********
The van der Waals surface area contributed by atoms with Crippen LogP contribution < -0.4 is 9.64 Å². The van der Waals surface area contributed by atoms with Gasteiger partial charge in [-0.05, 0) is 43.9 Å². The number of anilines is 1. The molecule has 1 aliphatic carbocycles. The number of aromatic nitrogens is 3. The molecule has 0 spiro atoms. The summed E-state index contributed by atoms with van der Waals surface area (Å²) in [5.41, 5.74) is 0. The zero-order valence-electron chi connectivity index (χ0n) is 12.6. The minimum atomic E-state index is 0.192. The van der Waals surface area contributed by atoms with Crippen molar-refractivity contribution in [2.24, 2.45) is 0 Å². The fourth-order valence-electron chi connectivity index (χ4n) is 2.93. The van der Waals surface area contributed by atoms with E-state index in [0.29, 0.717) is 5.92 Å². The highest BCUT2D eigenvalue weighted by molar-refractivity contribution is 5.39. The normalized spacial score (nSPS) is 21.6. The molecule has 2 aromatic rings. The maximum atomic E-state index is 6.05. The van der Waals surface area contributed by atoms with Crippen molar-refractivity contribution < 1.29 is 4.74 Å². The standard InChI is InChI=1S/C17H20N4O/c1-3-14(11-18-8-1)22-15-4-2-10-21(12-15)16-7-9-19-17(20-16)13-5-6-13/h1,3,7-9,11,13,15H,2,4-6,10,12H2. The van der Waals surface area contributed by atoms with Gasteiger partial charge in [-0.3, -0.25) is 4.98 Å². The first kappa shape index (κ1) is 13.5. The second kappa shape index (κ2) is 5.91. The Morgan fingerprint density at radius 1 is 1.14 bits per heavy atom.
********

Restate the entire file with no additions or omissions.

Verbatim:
The van der Waals surface area contributed by atoms with Crippen LogP contribution < -0.4 is 9.64 Å². The van der Waals surface area contributed by atoms with Gasteiger partial charge in [-0.05, 0) is 43.9 Å². The number of anilines is 1. The molecule has 1 aliphatic carbocycles. The number of aromatic nitrogens is 3. The molecule has 0 spiro atoms. The summed E-state index contributed by atoms with van der Waals surface area (Å²) in [5.41, 5.74) is 0. The zero-order valence-electron chi connectivity index (χ0n) is 12.6. The minimum atomic E-state index is 0.192. The van der Waals surface area contributed by atoms with Crippen molar-refractivity contribution in [2.24, 2.45) is 0 Å². The fourth-order valence-electron chi connectivity index (χ4n) is 2.93. The van der Waals surface area contributed by atoms with E-state index in [0.29, 0.717) is 5.92 Å². The highest BCUT2D eigenvalue weighted by molar-refractivity contribution is 5.39. The normalized spacial score (nSPS) is 21.6. The molecule has 2 aromatic rings. The maximum atomic E-state index is 6.05. The van der Waals surface area contributed by atoms with Crippen molar-refractivity contribution < 1.29 is 4.74 Å². The standard InChI is InChI=1S/C17H20N4O/c1-3-14(11-18-8-1)22-15-4-2-10-21(12-15)16-7-9-19-17(20-16)13-5-6-13/h1,3,7-9,11,13,15H,2,4-6,10,12H2. The van der Waals surface area contributed by atoms with Gasteiger partial charge in [-0.3, -0.25) is 4.98 Å². The first kappa shape index (κ1) is 13.5. The second kappa shape index (κ2) is 5.91. The Morgan fingerprint density at radius 1 is 1.14 bits per heavy atom.